Learning through self-management

Learning through self-management

The goal of self-managed learning is to empower individuals to take responsibility for their own learning. In order to enhance performance, the goal is to encourage individuals to seek out knowledge and skills that will help them perform well. This is called discretionary learning.
As a result of its processes of recording success and action planning, individuals take stock of what they have learned, what they have achieved, what their goals are, how they intend to reach these goals, and what new skills they will need to learn.
Learning programs can be ‘self-paced’ in the sense that learners decide for themselves, up to a certain point, the rate at which they work and adjust the program accordingly based on their progress. The principle of self-directed learning holds that people learn and retain more information if they find out things for themselves.
Nevertheless, they need guidance and assistance in finding what they are looking for. To perform their jobs effectively, learners must be encouraged to define, with assistance if necessary, what they need to know. Provide them with guidance on where to find the materials or information they need to learn and how to make effective use of it.
This process can be facilitated by personal development plans, as described later in this chapter. As well as coaching, mentoring, and e-learning, individuals require support from their managers and the organization.

Learning in a formal setting

Formal learning involves using structured approaches to learning and is planned and systematic. The organization may provide training courses to your team members, and you need to be aware of the course offerings and their relevance to the team’s learning needs. The problem is that too often, people are sent to courses by their companies simply because they are there.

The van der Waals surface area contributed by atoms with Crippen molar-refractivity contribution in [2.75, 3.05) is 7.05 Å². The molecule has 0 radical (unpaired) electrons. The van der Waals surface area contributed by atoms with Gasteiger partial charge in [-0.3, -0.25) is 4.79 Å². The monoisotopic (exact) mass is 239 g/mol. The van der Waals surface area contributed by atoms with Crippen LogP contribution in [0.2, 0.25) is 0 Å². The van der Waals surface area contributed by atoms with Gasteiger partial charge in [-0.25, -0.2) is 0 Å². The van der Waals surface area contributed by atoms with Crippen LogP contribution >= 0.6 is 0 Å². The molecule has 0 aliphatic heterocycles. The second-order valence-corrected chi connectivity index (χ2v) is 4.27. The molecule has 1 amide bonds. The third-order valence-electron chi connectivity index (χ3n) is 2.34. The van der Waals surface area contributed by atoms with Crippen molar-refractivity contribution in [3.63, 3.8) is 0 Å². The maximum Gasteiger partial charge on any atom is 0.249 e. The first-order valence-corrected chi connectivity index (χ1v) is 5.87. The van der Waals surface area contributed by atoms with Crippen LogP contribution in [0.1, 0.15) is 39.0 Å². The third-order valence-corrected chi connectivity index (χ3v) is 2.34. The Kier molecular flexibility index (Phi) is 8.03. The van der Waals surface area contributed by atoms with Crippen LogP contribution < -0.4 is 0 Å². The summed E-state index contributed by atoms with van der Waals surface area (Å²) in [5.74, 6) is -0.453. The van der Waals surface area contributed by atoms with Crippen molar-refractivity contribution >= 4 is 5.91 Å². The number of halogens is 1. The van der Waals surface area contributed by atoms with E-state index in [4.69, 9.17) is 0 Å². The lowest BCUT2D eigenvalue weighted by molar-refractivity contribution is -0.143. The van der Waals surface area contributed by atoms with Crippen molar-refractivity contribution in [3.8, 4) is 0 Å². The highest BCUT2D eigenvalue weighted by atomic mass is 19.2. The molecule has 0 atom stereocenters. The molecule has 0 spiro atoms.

The use of such courses should be restricted to those that are relevant. It is not always the case that the skills acquired on the course are useful to the people involved and can be applied in the workplace. A more appropriate learning method is informal learning that is based on the work people do, continuous and progressive, under your direct control.

Learning in an informal setting

Learning through experience is informal learning. The majority of people, learn entirely while doing their regular jobs at work. As well as observing more experienced colleagues, conversing, swapping stories, and cooperating on tasks can accelerate understanding; offering mutual support deepens and solidifies the process. Several learning and development experts believe that this kind of learning – which is often informal in nature – builds proficiency much more effectively than more formal training methods.
As a result of its relevance – informal learning takes place in the workplace – informal learning has many advantages. Learning can be achieved incrementally rather than in indigestible chunks and learners are able to apply what they’ve learned. There are disadvantages, including the possibility of chance – some may benefit, and others may not.
Learners can simply pick up unproductive habits when they are unplanned and unsystematic. There are significant disadvantages associated with these factors. In order to learn, you must take an active role, as explained below.

Learning and development: how to promote them

The overall purpose of your role is to ensure that learning conditions are conducive to learning in your department or team. This can be described as creating a ‘learning culture’, an environment in which steps are taken to understand how learning can benefit individual and team performance, to provide learning opportunities as required, to encourage self-management of learning, and to recognize that learning is a continuous process that everyone can participate in and benefit from.
You are responsible for fostering this culture and for making sure that guidance and help are available from you and others to promote learning and development. In order to accomplish this, you must understand the learning needs of your people.
You must provide induction training, provide development opportunities on a daily basis, and develop and agree on development contracts and personal development plans. As well as being familiar with the various techniques and processes that are involved, such as coaching, mentoring, and job instruction, you must also know how to apply them.
Learning through self-management
Learning through self-management. The goal of self-managed learning is to empower individuals to take responsibility for their own learning. Photo Credit – Pexels